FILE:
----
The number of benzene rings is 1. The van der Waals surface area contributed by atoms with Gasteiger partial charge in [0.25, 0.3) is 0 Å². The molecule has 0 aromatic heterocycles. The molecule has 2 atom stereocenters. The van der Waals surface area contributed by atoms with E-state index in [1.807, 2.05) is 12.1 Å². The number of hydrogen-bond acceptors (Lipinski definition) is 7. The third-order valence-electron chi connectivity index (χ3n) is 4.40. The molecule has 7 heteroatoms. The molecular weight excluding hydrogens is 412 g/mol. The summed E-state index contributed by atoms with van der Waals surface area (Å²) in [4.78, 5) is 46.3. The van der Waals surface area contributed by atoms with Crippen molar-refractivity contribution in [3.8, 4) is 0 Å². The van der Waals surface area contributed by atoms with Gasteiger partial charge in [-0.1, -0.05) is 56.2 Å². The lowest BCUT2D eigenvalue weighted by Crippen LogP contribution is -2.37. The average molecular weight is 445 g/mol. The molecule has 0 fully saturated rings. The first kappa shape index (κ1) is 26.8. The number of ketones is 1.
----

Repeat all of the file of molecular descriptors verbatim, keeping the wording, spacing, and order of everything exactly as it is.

The number of benzene rings is 1. The van der Waals surface area contributed by atoms with Gasteiger partial charge in [0.25, 0.3) is 0 Å². The molecule has 0 aromatic heterocycles. The molecule has 2 atom stereocenters. The van der Waals surface area contributed by atoms with E-state index in [1.807, 2.05) is 12.1 Å². The number of hydrogen-bond acceptors (Lipinski definition) is 7. The third-order valence-electron chi connectivity index (χ3n) is 4.40. The molecule has 7 heteroatoms. The molecular weight excluding hydrogens is 412 g/mol. The summed E-state index contributed by atoms with van der Waals surface area (Å²) in [4.78, 5) is 46.3. The van der Waals surface area contributed by atoms with Crippen molar-refractivity contribution in [3.8, 4) is 0 Å². The van der Waals surface area contributed by atoms with Gasteiger partial charge in [-0.1, -0.05) is 56.2 Å². The lowest BCUT2D eigenvalue weighted by Crippen LogP contribution is -2.37. The average molecular weight is 445 g/mol. The molecule has 0 fully saturated rings. The first kappa shape index (κ1) is 26.8. The number of ketones is 1.